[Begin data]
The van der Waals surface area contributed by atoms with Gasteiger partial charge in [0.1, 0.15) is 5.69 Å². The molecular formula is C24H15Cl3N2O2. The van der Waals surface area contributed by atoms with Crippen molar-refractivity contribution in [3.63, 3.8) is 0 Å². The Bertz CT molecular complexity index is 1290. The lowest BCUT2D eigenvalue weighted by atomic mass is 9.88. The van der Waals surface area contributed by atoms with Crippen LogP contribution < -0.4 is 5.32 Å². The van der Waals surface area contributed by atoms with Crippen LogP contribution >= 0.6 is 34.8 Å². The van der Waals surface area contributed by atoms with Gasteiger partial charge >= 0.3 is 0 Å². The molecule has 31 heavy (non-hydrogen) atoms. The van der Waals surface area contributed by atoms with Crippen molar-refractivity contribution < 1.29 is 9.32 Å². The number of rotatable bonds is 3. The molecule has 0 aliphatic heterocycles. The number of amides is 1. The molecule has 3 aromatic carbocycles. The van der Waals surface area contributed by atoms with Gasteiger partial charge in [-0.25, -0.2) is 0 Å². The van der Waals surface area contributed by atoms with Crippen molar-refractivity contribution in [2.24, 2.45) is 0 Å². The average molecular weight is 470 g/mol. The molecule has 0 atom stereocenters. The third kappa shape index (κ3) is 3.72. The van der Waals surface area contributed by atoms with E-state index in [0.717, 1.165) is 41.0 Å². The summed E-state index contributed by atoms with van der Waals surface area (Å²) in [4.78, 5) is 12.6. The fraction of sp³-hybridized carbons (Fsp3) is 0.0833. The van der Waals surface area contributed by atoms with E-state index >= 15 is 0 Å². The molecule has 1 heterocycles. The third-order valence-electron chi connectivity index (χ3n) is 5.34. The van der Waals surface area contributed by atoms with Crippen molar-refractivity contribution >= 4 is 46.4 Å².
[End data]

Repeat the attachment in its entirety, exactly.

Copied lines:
The van der Waals surface area contributed by atoms with Gasteiger partial charge in [0.1, 0.15) is 5.69 Å². The molecular formula is C24H15Cl3N2O2. The van der Waals surface area contributed by atoms with Crippen molar-refractivity contribution in [3.63, 3.8) is 0 Å². The Bertz CT molecular complexity index is 1290. The lowest BCUT2D eigenvalue weighted by atomic mass is 9.88. The van der Waals surface area contributed by atoms with Crippen LogP contribution < -0.4 is 5.32 Å². The van der Waals surface area contributed by atoms with Crippen LogP contribution >= 0.6 is 34.8 Å². The van der Waals surface area contributed by atoms with Gasteiger partial charge >= 0.3 is 0 Å². The molecule has 31 heavy (non-hydrogen) atoms. The van der Waals surface area contributed by atoms with Crippen molar-refractivity contribution < 1.29 is 9.32 Å². The number of rotatable bonds is 3. The molecule has 0 aliphatic heterocycles. The number of amides is 1. The molecule has 3 aromatic carbocycles. The van der Waals surface area contributed by atoms with Gasteiger partial charge in [-0.25, -0.2) is 0 Å². The van der Waals surface area contributed by atoms with Crippen molar-refractivity contribution in [2.24, 2.45) is 0 Å². The average molecular weight is 470 g/mol. The molecule has 0 atom stereocenters. The third kappa shape index (κ3) is 3.72. The van der Waals surface area contributed by atoms with E-state index in [0.717, 1.165) is 41.0 Å². The summed E-state index contributed by atoms with van der Waals surface area (Å²) in [4.78, 5) is 12.6. The fraction of sp³-hybridized carbons (Fsp3) is 0.0833. The van der Waals surface area contributed by atoms with E-state index >= 15 is 0 Å². The molecule has 1 heterocycles. The third-order valence-electron chi connectivity index (χ3n) is 5.34. The van der Waals surface area contributed by atoms with Crippen molar-refractivity contribution >= 4 is 46.4 Å².